Twelve years after being sentenced to life for selling $20 worth of marijuana to an undercover cop, Fate Vincent Winslow will walk out of Louisiana State Penitentiary on Wednesday a free man.
“Today is a day of redemption,” the 53-year-old wrote to Yahoo News following his resentencing hearing on Tuesday. “I get my freedom back, I get my life back. There are no words that can really explain my feelings right now.”
Winslow’s release comes through the work of the Innocence Project New Orleans (IPNO) and specifically Jee Park, its executive director, who felt confident that there was a path to freedom for Winslow as soon as she found his case.
“You read the transcript of his trial and you’re just horrified about what happened,” Park told Yahoo News. “[His attorney] doesn’t object when he gets sentenced to life. He doesn’t file a motion to reconsider … he doesn’t do anything. He just says, ‘Sorry, you got a guilty verdict, you’re going to prison for the rest of your life.’”
On behalf of Winslow, IPNO filed an application for post-conviction relief to Caddo Parish District Attorney James Stewart in June 2019, arguing that Winslow was not given the right to a fair trial.
His defense attorney, Alex Rubenstein (whom I interviewed for a 2015 Daily Beast story on Winslow — which, coincidentally, led Park to his case), hardly mentioned Winslow by name in the trial.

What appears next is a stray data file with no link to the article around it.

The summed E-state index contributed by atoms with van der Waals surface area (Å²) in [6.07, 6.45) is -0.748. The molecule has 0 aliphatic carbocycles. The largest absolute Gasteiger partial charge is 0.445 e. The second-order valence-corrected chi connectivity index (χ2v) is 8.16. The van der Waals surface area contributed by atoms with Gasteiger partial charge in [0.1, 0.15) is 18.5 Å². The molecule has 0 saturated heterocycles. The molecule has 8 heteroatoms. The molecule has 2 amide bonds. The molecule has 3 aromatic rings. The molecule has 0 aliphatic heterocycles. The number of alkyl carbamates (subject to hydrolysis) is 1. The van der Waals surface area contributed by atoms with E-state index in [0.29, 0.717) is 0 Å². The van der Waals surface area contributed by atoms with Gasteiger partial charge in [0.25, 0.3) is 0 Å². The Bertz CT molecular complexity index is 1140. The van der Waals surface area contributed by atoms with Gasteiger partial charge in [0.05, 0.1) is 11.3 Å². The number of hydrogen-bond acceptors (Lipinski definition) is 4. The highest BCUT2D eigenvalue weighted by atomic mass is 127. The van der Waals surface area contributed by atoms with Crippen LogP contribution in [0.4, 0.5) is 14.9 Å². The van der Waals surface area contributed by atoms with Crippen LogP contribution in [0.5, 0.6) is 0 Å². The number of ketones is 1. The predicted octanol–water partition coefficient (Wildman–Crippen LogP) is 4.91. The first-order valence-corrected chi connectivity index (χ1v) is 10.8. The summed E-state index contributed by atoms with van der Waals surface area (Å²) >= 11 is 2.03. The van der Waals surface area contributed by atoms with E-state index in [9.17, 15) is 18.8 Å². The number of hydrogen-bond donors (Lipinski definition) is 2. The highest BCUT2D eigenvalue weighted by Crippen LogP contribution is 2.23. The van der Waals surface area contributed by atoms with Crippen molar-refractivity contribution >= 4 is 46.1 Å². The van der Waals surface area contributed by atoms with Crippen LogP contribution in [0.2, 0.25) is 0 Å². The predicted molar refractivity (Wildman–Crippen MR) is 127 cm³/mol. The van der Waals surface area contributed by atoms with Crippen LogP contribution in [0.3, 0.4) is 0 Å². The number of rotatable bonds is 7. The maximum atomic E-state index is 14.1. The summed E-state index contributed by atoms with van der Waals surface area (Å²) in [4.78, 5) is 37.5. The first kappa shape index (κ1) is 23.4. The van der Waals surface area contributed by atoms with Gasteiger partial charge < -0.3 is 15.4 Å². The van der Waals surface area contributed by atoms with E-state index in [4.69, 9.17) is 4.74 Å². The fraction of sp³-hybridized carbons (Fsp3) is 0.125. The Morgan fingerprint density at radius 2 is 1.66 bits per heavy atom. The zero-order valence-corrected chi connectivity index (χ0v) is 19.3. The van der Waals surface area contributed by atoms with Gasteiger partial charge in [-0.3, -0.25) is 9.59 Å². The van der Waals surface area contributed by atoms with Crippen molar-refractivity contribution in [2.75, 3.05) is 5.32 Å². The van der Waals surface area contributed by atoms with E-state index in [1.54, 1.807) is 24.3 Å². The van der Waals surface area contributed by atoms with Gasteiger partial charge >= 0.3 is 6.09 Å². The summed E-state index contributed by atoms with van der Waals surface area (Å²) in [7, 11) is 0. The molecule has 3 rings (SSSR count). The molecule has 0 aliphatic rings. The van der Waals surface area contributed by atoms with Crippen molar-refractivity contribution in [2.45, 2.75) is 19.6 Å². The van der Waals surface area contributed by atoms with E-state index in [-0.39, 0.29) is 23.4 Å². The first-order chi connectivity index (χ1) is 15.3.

He gave an opening statement 30 seconds long, called no witnesses and presented no evidence.
Park said that had Rubenstein emphasized that Winslow was homeless at the time of arrest, or that he was merely acting as a “runner” for a white dealer who — despite pocketing the majority of money — was never arrested, the jury might have ruled differently.
Had Rubenstein, then a public defender, flagged to the judge that Winslow’s three prior convictions were all for nonviolent offenses, the judge might have decided that a life sentence was excessive.
“He gave no individualized factors about Fate that would give the judge reason to depart from the mandatory minimum sentence,” Park said, referring to Louisiana’s notoriously harsh habitual offender law. “Judges can do that under the right circumstances, but the lawyer has to do the work — present the evidence. He did none of that.”
When I spoke to Rubenstein for the 2015 story in the Daily Beast, I was surprised by his remarks about the case. “He was distributing marijuana. I can’t really be sympathetic,”
Rubenstein told me, suggesting that Winslow was unworthy of a defense. In documents from the American Civil Liberties Union, the organization that first highlighted the case in a 2013 report, Winslow described standing up in court and imploring the judge for a new attorney, saying Rubenstein was doing “nothing” to help him. The judge denied his request.
Rubenstein, who could not be reached by Yahoo News for comment on the resentencing, didn’t remember Winslow asking for a new attorney, and disagreed that his defense was lacking. Instead, he claimed the problem was Winslow himself, a Black man from an underprivileged neighborhood who, like many of the other people Rubenstein represented, was difficult to defend.
“You have to be realistic about it, we don’t have the best clientele in the world,” Rubenstein said in 2015. “I’m not saying they’re all losers — we win some cases, we try our best — but sometimes there just isn’t anything there.”